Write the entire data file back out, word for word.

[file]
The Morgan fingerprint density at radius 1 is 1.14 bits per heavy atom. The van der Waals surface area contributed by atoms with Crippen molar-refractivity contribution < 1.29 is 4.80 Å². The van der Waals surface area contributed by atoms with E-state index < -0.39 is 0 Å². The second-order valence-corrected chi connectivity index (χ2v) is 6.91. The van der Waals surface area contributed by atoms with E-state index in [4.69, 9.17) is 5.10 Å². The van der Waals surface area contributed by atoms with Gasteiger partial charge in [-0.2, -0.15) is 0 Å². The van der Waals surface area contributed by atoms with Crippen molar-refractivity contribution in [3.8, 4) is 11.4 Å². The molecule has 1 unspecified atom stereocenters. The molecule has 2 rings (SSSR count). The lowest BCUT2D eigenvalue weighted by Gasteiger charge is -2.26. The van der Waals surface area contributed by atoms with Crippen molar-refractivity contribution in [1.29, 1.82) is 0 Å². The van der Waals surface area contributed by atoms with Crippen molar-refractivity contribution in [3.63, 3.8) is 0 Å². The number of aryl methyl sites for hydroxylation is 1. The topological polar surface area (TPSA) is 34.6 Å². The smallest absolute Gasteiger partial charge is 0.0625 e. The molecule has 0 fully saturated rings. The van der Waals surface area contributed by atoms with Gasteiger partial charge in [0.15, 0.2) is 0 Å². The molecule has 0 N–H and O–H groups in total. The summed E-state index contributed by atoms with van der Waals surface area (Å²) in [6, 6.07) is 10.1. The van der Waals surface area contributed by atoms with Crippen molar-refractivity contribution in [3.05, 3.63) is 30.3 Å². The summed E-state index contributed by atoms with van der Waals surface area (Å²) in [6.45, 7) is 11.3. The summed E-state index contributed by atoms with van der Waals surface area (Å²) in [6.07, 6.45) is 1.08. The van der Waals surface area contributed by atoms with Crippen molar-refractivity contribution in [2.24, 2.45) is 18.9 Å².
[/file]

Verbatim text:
The Morgan fingerprint density at radius 1 is 1.14 bits per heavy atom. The van der Waals surface area contributed by atoms with Crippen molar-refractivity contribution < 1.29 is 4.80 Å². The van der Waals surface area contributed by atoms with E-state index < -0.39 is 0 Å². The second-order valence-corrected chi connectivity index (χ2v) is 6.91. The van der Waals surface area contributed by atoms with E-state index in [4.69, 9.17) is 5.10 Å². The van der Waals surface area contributed by atoms with Gasteiger partial charge in [-0.2, -0.15) is 0 Å². The van der Waals surface area contributed by atoms with Crippen molar-refractivity contribution in [3.8, 4) is 11.4 Å². The molecule has 1 unspecified atom stereocenters. The molecule has 2 rings (SSSR count). The lowest BCUT2D eigenvalue weighted by Gasteiger charge is -2.26. The van der Waals surface area contributed by atoms with Crippen molar-refractivity contribution in [1.29, 1.82) is 0 Å². The van der Waals surface area contributed by atoms with Crippen molar-refractivity contribution in [3.63, 3.8) is 0 Å². The number of aryl methyl sites for hydroxylation is 1. The topological polar surface area (TPSA) is 34.6 Å². The smallest absolute Gasteiger partial charge is 0.0625 e. The molecule has 0 fully saturated rings. The van der Waals surface area contributed by atoms with Gasteiger partial charge in [0.15, 0.2) is 0 Å². The molecule has 0 N–H and O–H groups in total. The summed E-state index contributed by atoms with van der Waals surface area (Å²) in [6, 6.07) is 10.1. The van der Waals surface area contributed by atoms with Crippen molar-refractivity contribution in [3.05, 3.63) is 30.3 Å². The summed E-state index contributed by atoms with van der Waals surface area (Å²) in [6.45, 7) is 11.3. The summed E-state index contributed by atoms with van der Waals surface area (Å²) in [6.07, 6.45) is 1.08. The van der Waals surface area contributed by atoms with Crippen molar-refractivity contribution in [2.24, 2.45) is 18.9 Å².